GCC mulls income tax levy by 2012
Dubai, December 31, 2008
The six-nation Gulf Co-operation Council (GCC) has agreed in principle to implement corporate and individual income tax by 2012 and is now discussing ways to bring the deadline closer, said a news report, citing people close to the matter.
The oil- and gas-producing countries are grappling with the prospect of a significant contraction in energy income from oil and gas exports next year and the spectre of budgetary deficits, the Emirates Business reported.
Individual members of the Gulf group are unlikely to impose income tax unilaterally, said the paper citing sources at the GCC summit in Muscat..
'However, the prospect of drastic reductions in oil revenues and the resultant fiscal deficits has forced the six countries to examine whether implementation can be done earlier than 2012,' they said.
One of the Gulf's largest attractions for foreign investors and expatriate workers has been the absence of income tax.
The International Monetary Fund has long encouraged the UAE in particular to reduce its dependence on oil and gas revenues by extending corporate income tax to sectors outside the hydrocarbon and banking industries.
Foreign banks are taxed at 20 per cent of their taxable income in Abu Dhabi, Dubai and Sharjah. Oil companies pay a flat rate of 55 per cent on their taxable income in Dubai and 50 per cent in the other emirates.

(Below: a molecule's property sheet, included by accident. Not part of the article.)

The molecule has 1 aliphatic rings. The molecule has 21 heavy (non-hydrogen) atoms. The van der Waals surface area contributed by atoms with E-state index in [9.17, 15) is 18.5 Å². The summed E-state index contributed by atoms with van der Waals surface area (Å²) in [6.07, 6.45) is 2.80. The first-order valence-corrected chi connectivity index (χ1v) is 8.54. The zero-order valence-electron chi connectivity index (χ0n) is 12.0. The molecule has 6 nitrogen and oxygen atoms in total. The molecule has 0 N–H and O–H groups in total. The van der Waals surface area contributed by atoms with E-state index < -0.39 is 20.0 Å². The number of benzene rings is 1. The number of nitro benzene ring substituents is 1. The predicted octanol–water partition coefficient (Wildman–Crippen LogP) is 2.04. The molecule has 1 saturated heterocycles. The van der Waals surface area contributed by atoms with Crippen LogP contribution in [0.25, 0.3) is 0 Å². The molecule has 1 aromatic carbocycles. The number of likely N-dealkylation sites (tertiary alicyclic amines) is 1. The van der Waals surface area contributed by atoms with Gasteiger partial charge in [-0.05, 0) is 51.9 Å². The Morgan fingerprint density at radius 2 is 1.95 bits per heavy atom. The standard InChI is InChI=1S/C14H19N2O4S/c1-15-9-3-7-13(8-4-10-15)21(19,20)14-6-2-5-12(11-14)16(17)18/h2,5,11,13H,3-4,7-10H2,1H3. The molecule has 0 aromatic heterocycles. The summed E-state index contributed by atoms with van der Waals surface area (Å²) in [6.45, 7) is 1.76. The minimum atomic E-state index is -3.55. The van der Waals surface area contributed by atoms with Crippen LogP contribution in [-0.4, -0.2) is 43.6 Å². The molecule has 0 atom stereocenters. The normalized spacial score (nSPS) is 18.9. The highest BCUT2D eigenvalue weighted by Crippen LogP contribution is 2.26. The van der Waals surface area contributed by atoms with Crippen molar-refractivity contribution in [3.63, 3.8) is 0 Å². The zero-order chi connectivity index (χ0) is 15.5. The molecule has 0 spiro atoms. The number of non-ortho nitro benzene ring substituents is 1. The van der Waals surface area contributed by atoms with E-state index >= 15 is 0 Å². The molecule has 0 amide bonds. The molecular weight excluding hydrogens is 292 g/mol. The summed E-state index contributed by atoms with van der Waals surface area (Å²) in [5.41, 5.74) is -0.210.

The IMF has welcomed the UAE proposal to implement a value-added tax from 2010. The levy will range between 3.5 and five per cent and will replace Customs duty.
'There is a need to make the GCC monetary system more comprehensive and forward-looking. A modern tax system is one of the methods of breaking the traditional way of handling the fiscal system. It could be the first step towards monetary globalisation,' said one market analyst.
'However, the question is: do the six nations have the mechanisms in place to administer a taxation regime? This factor alone may delay the proposal to 2010, perhaps as an adjunct to currency union,' he noted.
In May 2006, Kuwait's cabinet said it will study a proposal to introduce income tax without regard to the nationality of the taxpayer. It proposed a flat rate of 10 per cent. Nothing has, however, come of that proposal so far.
In August 2007, Bahrain said it would deduct one per cent from salaries to pay for unemployment programme, becoming the first Gulf state to tax residents' income.